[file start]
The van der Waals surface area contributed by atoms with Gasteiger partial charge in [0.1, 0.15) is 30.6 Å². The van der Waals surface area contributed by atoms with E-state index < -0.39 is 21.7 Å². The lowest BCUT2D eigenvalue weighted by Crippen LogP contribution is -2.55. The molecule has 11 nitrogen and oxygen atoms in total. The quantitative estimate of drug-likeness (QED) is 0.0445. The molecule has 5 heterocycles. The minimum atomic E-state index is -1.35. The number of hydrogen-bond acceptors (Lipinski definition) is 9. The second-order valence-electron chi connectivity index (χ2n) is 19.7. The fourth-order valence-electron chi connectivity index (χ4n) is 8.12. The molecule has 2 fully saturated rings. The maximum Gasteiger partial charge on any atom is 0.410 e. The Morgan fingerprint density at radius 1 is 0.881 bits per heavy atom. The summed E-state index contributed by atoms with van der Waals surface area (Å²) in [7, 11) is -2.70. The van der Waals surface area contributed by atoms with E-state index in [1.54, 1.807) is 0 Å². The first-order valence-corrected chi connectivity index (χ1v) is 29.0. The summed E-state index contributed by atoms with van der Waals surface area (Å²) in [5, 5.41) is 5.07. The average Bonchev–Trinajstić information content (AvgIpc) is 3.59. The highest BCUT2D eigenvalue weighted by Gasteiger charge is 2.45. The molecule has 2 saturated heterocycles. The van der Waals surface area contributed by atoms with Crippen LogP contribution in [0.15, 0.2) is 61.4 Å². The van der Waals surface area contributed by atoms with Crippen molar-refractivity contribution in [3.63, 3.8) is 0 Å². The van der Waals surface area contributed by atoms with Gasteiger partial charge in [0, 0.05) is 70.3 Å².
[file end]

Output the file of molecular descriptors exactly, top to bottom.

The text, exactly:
The van der Waals surface area contributed by atoms with Gasteiger partial charge in [0.1, 0.15) is 30.6 Å². The van der Waals surface area contributed by atoms with E-state index < -0.39 is 21.7 Å². The lowest BCUT2D eigenvalue weighted by Crippen LogP contribution is -2.55. The molecule has 11 nitrogen and oxygen atoms in total. The quantitative estimate of drug-likeness (QED) is 0.0445. The molecule has 5 heterocycles. The minimum atomic E-state index is -1.35. The number of hydrogen-bond acceptors (Lipinski definition) is 9. The second-order valence-electron chi connectivity index (χ2n) is 19.7. The fourth-order valence-electron chi connectivity index (χ4n) is 8.12. The molecule has 2 fully saturated rings. The maximum Gasteiger partial charge on any atom is 0.410 e. The Morgan fingerprint density at radius 1 is 0.881 bits per heavy atom. The summed E-state index contributed by atoms with van der Waals surface area (Å²) in [7, 11) is -2.70. The van der Waals surface area contributed by atoms with E-state index in [1.54, 1.807) is 0 Å². The first-order valence-corrected chi connectivity index (χ1v) is 29.0. The summed E-state index contributed by atoms with van der Waals surface area (Å²) in [5, 5.41) is 5.07. The average Bonchev–Trinajstić information content (AvgIpc) is 3.59. The highest BCUT2D eigenvalue weighted by Gasteiger charge is 2.45. The molecule has 2 saturated heterocycles. The van der Waals surface area contributed by atoms with Crippen LogP contribution in [0.15, 0.2) is 61.4 Å². The van der Waals surface area contributed by atoms with Crippen molar-refractivity contribution in [3.63, 3.8) is 0 Å². The van der Waals surface area contributed by atoms with Gasteiger partial charge in [0, 0.05) is 70.3 Å².